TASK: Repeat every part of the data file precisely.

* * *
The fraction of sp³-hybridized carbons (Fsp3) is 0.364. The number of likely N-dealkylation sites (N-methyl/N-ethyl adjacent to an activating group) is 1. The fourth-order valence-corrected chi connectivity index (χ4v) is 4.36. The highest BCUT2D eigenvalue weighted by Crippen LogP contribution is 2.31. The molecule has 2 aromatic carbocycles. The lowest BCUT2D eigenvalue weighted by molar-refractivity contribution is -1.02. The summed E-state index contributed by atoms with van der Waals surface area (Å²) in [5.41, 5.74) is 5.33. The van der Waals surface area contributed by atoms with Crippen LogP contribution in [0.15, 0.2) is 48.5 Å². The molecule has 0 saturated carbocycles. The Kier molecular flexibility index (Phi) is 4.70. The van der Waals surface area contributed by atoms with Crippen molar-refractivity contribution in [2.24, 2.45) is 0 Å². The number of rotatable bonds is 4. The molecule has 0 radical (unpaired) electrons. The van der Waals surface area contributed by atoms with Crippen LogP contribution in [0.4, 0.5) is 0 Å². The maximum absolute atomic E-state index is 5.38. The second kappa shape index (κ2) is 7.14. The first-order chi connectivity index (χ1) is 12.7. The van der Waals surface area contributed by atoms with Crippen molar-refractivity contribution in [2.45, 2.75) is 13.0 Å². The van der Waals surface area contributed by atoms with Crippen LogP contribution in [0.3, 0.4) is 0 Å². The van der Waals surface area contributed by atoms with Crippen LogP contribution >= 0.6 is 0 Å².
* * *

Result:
The fraction of sp³-hybridized carbons (Fsp3) is 0.364. The number of likely N-dealkylation sites (N-methyl/N-ethyl adjacent to an activating group) is 1. The fourth-order valence-corrected chi connectivity index (χ4v) is 4.36. The highest BCUT2D eigenvalue weighted by Crippen LogP contribution is 2.31. The molecule has 2 aromatic carbocycles. The lowest BCUT2D eigenvalue weighted by molar-refractivity contribution is -1.02. The summed E-state index contributed by atoms with van der Waals surface area (Å²) in [5.41, 5.74) is 5.33. The van der Waals surface area contributed by atoms with Crippen LogP contribution in [0.15, 0.2) is 48.5 Å². The molecule has 0 saturated carbocycles. The Kier molecular flexibility index (Phi) is 4.70. The van der Waals surface area contributed by atoms with Crippen molar-refractivity contribution in [2.24, 2.45) is 0 Å². The number of rotatable bonds is 4. The molecule has 0 radical (unpaired) electrons. The van der Waals surface area contributed by atoms with Crippen LogP contribution in [0.4, 0.5) is 0 Å². The maximum absolute atomic E-state index is 5.38. The second kappa shape index (κ2) is 7.14. The first-order chi connectivity index (χ1) is 12.7. The van der Waals surface area contributed by atoms with Crippen molar-refractivity contribution in [2.45, 2.75) is 13.0 Å². The van der Waals surface area contributed by atoms with Crippen LogP contribution in [0.3, 0.4) is 0 Å². The van der Waals surface area contributed by atoms with Crippen LogP contribution >= 0.6 is 0 Å².